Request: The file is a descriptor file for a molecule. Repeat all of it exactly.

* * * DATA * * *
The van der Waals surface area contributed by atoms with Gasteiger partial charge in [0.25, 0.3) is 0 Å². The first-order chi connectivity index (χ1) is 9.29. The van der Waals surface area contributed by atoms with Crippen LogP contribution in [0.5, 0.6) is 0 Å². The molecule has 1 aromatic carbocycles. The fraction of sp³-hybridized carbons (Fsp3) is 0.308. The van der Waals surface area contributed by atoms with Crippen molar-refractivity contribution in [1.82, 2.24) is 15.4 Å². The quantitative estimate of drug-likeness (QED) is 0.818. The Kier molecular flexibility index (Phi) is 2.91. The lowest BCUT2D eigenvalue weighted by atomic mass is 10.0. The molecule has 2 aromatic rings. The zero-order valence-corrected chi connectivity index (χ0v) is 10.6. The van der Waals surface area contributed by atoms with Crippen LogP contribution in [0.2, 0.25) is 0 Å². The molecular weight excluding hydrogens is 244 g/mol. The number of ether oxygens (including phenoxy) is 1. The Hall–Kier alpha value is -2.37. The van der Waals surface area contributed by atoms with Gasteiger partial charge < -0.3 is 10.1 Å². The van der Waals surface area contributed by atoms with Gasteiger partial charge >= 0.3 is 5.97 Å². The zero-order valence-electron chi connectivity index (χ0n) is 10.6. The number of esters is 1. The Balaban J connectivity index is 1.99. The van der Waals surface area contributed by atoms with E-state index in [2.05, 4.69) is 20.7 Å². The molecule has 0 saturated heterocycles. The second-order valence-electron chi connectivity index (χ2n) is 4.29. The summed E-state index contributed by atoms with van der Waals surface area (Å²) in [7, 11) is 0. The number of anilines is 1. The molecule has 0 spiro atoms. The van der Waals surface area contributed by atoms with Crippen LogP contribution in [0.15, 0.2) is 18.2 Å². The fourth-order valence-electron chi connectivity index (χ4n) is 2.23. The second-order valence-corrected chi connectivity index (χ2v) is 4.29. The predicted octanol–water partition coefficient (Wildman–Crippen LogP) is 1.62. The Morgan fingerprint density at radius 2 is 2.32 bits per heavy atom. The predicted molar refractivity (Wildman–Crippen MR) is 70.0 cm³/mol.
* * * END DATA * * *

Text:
The van der Waals surface area contributed by atoms with Gasteiger partial charge in [0.25, 0.3) is 0 Å². The first-order chi connectivity index (χ1) is 9.29. The van der Waals surface area contributed by atoms with Crippen LogP contribution in [0.5, 0.6) is 0 Å². The molecule has 1 aromatic carbocycles. The fraction of sp³-hybridized carbons (Fsp3) is 0.308. The van der Waals surface area contributed by atoms with Crippen molar-refractivity contribution in [1.82, 2.24) is 15.4 Å². The quantitative estimate of drug-likeness (QED) is 0.818. The Kier molecular flexibility index (Phi) is 2.91. The lowest BCUT2D eigenvalue weighted by atomic mass is 10.0. The molecule has 2 aromatic rings. The zero-order valence-corrected chi connectivity index (χ0v) is 10.6. The van der Waals surface area contributed by atoms with Crippen LogP contribution in [0.2, 0.25) is 0 Å². The molecular weight excluding hydrogens is 244 g/mol. The number of ether oxygens (including phenoxy) is 1. The Hall–Kier alpha value is -2.37. The van der Waals surface area contributed by atoms with Gasteiger partial charge < -0.3 is 10.1 Å². The van der Waals surface area contributed by atoms with Gasteiger partial charge >= 0.3 is 5.97 Å². The zero-order valence-electron chi connectivity index (χ0n) is 10.6. The number of esters is 1. The Balaban J connectivity index is 1.99. The van der Waals surface area contributed by atoms with E-state index in [2.05, 4.69) is 20.7 Å². The molecule has 0 saturated heterocycles. The second-order valence-electron chi connectivity index (χ2n) is 4.29. The summed E-state index contributed by atoms with van der Waals surface area (Å²) in [7, 11) is 0. The number of anilines is 1. The molecule has 0 spiro atoms. The van der Waals surface area contributed by atoms with Crippen LogP contribution in [0.15, 0.2) is 18.2 Å². The fourth-order valence-electron chi connectivity index (χ4n) is 2.23. The second-order valence-corrected chi connectivity index (χ2v) is 4.29. The predicted octanol–water partition coefficient (Wildman–Crippen LogP) is 1.62. The Morgan fingerprint density at radius 2 is 2.32 bits per heavy atom. The predicted molar refractivity (Wildman–Crippen MR) is 70.0 cm³/mol.